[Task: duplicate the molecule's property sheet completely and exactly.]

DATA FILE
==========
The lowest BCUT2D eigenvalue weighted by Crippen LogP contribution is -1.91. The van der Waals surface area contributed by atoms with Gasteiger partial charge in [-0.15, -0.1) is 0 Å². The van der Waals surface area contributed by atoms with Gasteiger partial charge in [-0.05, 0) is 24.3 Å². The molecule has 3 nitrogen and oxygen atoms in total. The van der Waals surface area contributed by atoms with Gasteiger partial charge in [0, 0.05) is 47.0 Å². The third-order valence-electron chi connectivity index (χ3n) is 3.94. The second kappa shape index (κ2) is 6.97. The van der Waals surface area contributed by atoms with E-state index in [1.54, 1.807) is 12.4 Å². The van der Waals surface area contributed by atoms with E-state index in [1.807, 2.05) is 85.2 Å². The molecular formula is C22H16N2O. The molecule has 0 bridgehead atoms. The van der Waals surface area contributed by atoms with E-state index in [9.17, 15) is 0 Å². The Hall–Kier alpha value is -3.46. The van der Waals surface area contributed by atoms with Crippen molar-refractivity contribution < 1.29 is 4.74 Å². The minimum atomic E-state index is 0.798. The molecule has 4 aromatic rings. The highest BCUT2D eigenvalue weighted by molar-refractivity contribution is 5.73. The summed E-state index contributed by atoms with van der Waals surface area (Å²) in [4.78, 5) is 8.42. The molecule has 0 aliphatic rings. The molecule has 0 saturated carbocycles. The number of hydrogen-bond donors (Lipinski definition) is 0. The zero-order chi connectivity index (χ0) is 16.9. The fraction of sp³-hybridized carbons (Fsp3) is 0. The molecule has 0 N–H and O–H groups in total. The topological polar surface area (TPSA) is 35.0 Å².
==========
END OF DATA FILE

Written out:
The lowest BCUT2D eigenvalue weighted by Crippen LogP contribution is -1.91. The van der Waals surface area contributed by atoms with Gasteiger partial charge in [-0.15, -0.1) is 0 Å². The van der Waals surface area contributed by atoms with Gasteiger partial charge in [-0.05, 0) is 24.3 Å². The molecule has 3 nitrogen and oxygen atoms in total. The van der Waals surface area contributed by atoms with Gasteiger partial charge in [0, 0.05) is 47.0 Å². The third-order valence-electron chi connectivity index (χ3n) is 3.94. The second kappa shape index (κ2) is 6.97. The van der Waals surface area contributed by atoms with E-state index in [1.54, 1.807) is 12.4 Å². The van der Waals surface area contributed by atoms with E-state index in [1.807, 2.05) is 85.2 Å². The molecular formula is C22H16N2O. The molecule has 0 bridgehead atoms. The van der Waals surface area contributed by atoms with E-state index in [9.17, 15) is 0 Å². The Hall–Kier alpha value is -3.46. The van der Waals surface area contributed by atoms with Crippen molar-refractivity contribution < 1.29 is 4.74 Å². The minimum atomic E-state index is 0.798. The molecule has 4 aromatic rings. The highest BCUT2D eigenvalue weighted by molar-refractivity contribution is 5.73. The summed E-state index contributed by atoms with van der Waals surface area (Å²) in [4.78, 5) is 8.42. The molecule has 0 aliphatic rings. The molecule has 0 saturated carbocycles. The number of hydrogen-bond donors (Lipinski definition) is 0. The zero-order chi connectivity index (χ0) is 16.9. The fraction of sp³-hybridized carbons (Fsp3) is 0. The molecule has 0 N–H and O–H groups in total. The topological polar surface area (TPSA) is 35.0 Å².